The day began with the unrelenting sun beating into our campsite at 7am. It felt like it was already 30 celsius, which wasn't far off the truth. This was our second true indication of what camping in the desert for four days would be like. We were told on Sunday that today had been the hottest in Coachella (festival) history, peaking at 107 degrees (42 celsius.) It sure felt like it, in the morning the Australians adjacent to our camp very kindly gave us an ice cold shower. We then picked up some ice to replenish our beer coolers and met up with some Stanford guys.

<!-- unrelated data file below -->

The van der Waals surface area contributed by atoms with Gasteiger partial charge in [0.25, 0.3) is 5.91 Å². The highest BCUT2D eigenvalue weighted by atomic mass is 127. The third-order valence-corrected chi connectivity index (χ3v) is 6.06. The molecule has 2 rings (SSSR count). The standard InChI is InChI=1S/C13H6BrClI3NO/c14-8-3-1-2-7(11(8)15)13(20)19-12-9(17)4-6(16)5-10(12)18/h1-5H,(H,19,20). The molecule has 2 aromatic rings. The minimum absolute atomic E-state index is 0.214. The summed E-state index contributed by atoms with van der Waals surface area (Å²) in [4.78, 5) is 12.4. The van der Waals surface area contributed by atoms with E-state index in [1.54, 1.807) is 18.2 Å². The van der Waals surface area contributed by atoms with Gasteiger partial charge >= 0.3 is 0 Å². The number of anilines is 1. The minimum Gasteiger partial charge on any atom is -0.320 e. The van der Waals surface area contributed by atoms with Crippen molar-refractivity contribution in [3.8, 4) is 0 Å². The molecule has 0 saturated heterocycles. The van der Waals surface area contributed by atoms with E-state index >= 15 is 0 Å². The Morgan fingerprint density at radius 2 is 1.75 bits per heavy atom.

Destructo 5/10. We were in early for Jetpacks so cruised through the Sahara. This guy laid down some fairy decent dubstep for the most part, then he dropped some Skrillex (scary monsters and super freaks, or whatever that song is called) and ruined everything.

We Were Promised Jetpacks 3/10. This set was more amusing than anything else. The actual music was fine, generic scot-rock, very little stood out from the set. Clearly a young band - the guitarist's dancing / rocking out needs a lot of working on, but they can play. However, take an over-weight scotsman to the south-Californian desert in 107 degree heat and he will struggle. And struggle the lead singer did. He got through it though, so props to that.